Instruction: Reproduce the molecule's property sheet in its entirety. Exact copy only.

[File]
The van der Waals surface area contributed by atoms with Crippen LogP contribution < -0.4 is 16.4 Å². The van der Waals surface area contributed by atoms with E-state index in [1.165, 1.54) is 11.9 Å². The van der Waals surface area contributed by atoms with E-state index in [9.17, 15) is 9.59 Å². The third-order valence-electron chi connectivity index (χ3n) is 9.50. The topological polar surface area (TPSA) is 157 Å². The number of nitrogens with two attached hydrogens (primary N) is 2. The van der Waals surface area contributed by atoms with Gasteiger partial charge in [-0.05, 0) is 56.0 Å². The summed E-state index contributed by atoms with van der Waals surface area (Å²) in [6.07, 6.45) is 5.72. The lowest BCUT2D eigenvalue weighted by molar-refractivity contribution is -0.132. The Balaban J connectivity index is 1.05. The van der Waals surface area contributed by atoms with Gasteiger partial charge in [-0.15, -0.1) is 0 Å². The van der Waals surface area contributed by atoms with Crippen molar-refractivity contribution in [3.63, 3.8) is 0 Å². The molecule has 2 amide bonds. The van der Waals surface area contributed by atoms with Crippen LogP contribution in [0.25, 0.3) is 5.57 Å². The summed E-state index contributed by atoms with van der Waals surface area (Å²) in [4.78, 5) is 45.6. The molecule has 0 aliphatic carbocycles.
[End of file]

The van der Waals surface area contributed by atoms with Crippen LogP contribution < -0.4 is 16.4 Å². The van der Waals surface area contributed by atoms with E-state index in [1.165, 1.54) is 11.9 Å². The van der Waals surface area contributed by atoms with E-state index in [9.17, 15) is 9.59 Å². The third-order valence-electron chi connectivity index (χ3n) is 9.50. The topological polar surface area (TPSA) is 157 Å². The number of nitrogens with two attached hydrogens (primary N) is 2. The van der Waals surface area contributed by atoms with Gasteiger partial charge in [-0.05, 0) is 56.0 Å². The summed E-state index contributed by atoms with van der Waals surface area (Å²) in [6.07, 6.45) is 5.72. The lowest BCUT2D eigenvalue weighted by molar-refractivity contribution is -0.132. The Balaban J connectivity index is 1.05. The van der Waals surface area contributed by atoms with Gasteiger partial charge in [-0.15, -0.1) is 0 Å². The van der Waals surface area contributed by atoms with Crippen molar-refractivity contribution in [3.63, 3.8) is 0 Å². The molecule has 2 amide bonds. The van der Waals surface area contributed by atoms with Crippen LogP contribution in [0.25, 0.3) is 5.57 Å². The summed E-state index contributed by atoms with van der Waals surface area (Å²) in [4.78, 5) is 45.6. The molecule has 0 aliphatic carbocycles.